Yeah, definitely, I think that’s pretty accurate. Will called “Awkward” a throwback to the “traditional” post-hardcore with the breakdown and stuff. I don’t even know anymore, because the term post-hardcore is such a weird phrase. What does post mean? Are you responding to hardcore, rejecting hardcore, the extension of hardcore, the progression of hardcore? But yeah we have a number of songs on the record that were intended, like Will talks a lot about writing for the singer and Tillian has been a lot more pop oriented lately, so there’s choruses that set up more catchier melodies and there’s definitely the weirder tracks on the record.

There's a misguided opinion that your lyrics are random, when it seems to me everything is calculated so there's more resonance sonically. For example, there's a line off the last record—“cold blocks pop, concocts an instant freeze”—that's quite poignant. How do you respond to people interpreting them as random?
People say they’re random or meaningless because they pick out the most nonsensical lyrics to them. There’s definitely lyrics that are meaningful, ones that go with the song, ones that just play with aliteration and different verbal devices the way words flow together. A lot of the time the lyrics reflect on the way I think the guitars or instrumentals sound, like a lot of time Will’s guitar is really quirky and I base the sound of the lyrics on that song. I approach the subject in a number of ways, so when people say “oh it’s random!” they’re just picking out specific things. Going between things that make sense and can be interpreted is interesting to me, I don’t think lyrics always need to make sense to be interesting. People get caught up in narrative, “there needs to be a story!” and I guess it bothers people that aren’t used to weirder art.


When you’re surrounded by different bands whose main approach is like “I need to write exactly how I’m feeling in these lyrics for the most people,” it confuses a lot of people when you veer off that path.
Yeah, writing like that can get boring, or you just run out of feelings to write about. Just the craft of putting interesting words together is fun to do. I think I maintain that I want to have fun being in the band rather than being super serious all the time. That's another thing: I think people think of post-hardcore as a dark, brooding, epic emotional experience. So when we have moments of irony or satire it throws people off.

This is your seventh record. How do you keep dipping into that creative well and find things that still excite you after all this time?
I don’t really find it that difficult, I mean I have a Word document where I just have hundreds of pages of writing and stuff so I always find it fun to play around with words and stuff. I’ve gotten to a place where I’ve used a lot of different phrases, and trying to come up with new things like “am I simplifying too much? Complicating too much?” I get into that mode. I was thinking about the next album because I don’t really know where we’d go next. Depends where Will starts off writing. But taking breaks is always important, I work in spurts with painting and writing and playing guitar. Staying balanced. A lot of people get burnt out that’s just you and your mind, so being aware is important, like noticing the ebb and flow of your creative energy. I’ve been pretty consistant with not falling off and not being able to get anything done.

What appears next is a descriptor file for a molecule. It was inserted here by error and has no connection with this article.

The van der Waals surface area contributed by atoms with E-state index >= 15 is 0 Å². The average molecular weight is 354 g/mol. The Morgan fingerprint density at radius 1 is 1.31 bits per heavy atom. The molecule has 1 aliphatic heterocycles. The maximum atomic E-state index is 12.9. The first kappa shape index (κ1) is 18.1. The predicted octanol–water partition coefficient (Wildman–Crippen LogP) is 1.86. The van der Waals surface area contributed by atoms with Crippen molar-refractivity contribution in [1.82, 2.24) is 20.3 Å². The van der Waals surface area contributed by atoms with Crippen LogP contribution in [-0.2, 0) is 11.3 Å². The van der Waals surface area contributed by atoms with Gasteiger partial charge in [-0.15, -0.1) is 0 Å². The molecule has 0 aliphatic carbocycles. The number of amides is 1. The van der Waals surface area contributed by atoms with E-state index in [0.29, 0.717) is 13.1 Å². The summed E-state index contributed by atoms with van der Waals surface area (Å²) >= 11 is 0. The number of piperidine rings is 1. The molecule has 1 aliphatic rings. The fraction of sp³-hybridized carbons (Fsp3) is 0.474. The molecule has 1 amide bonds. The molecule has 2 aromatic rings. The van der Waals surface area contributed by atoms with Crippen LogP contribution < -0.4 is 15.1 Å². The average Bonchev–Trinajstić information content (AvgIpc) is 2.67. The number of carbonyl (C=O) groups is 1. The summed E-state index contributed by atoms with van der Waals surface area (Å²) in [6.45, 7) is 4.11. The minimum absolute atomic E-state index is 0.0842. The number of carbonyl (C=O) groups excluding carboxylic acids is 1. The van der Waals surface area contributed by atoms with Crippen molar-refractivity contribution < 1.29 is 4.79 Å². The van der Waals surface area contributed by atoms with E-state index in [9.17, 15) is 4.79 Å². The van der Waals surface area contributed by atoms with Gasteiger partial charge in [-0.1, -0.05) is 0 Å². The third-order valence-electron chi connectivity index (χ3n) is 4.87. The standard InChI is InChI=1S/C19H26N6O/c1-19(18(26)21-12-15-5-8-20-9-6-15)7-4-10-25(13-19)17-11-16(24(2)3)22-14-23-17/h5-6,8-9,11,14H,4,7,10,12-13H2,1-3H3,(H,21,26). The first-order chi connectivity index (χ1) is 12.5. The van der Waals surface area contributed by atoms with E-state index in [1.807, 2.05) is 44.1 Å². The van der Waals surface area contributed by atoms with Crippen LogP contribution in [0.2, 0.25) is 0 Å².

Has that always been the case when you started writing, or did you have to work up to that level?
I’ve always been the kid in art class that made a lot of stuff. I thought for a lot of people making stuff is based around fear, like I help teach classes at Sacramento State in art, and that’s one of the things I always recommend people to read this book Art and Fear. I felt like so many people were like “I’m so scared to do this and I’m afraid will people will think” and creating is so much about just making it, and if it sucks just move on. I have hundreds of paintings and there’s tons of them that are terrible. But to get better you just have to keep moving.

Do you think the band and your goals have changed drastically over the past ten years?
Definitely. I quit the band due to, well, I developed Lyme’s Disease and then went into a period of treatment for it, and then it went into remission. But at the time when I quit it was the transition between Jonny and Kurt. I was having all these problems with my voice and I was like, “fuck this, we’re going with a new singer and the band’s not going to be as big, this is dead.” When I came back, I went on the last tour with Kurt and we were going to break up the band if we didn’t get Jonny back to try out the Downtown Battle Mountain II thing. We didn’t know at the time his drug situation, so during recording I made all the lyrics probably the most out there of anything I’d done, and reflect the situation being with him. That period was like, “Guys, I’m not sure what’s going on. This seems hopeless.” Then the transition period to Tillian; there’s the transition to being smaller and not knowing how it’s going to work out. There was this constant flow of having to “prove ourselves” because we were at the brink of breaking up. That’s kind of been a motivator to keep making music. We have so much music because we have to keep putting stuff out with the new singers so we stay relevant and don’t fall off. There’s a lot of anxiety in the history in the band, a lot of “why is this happening” kind of thing.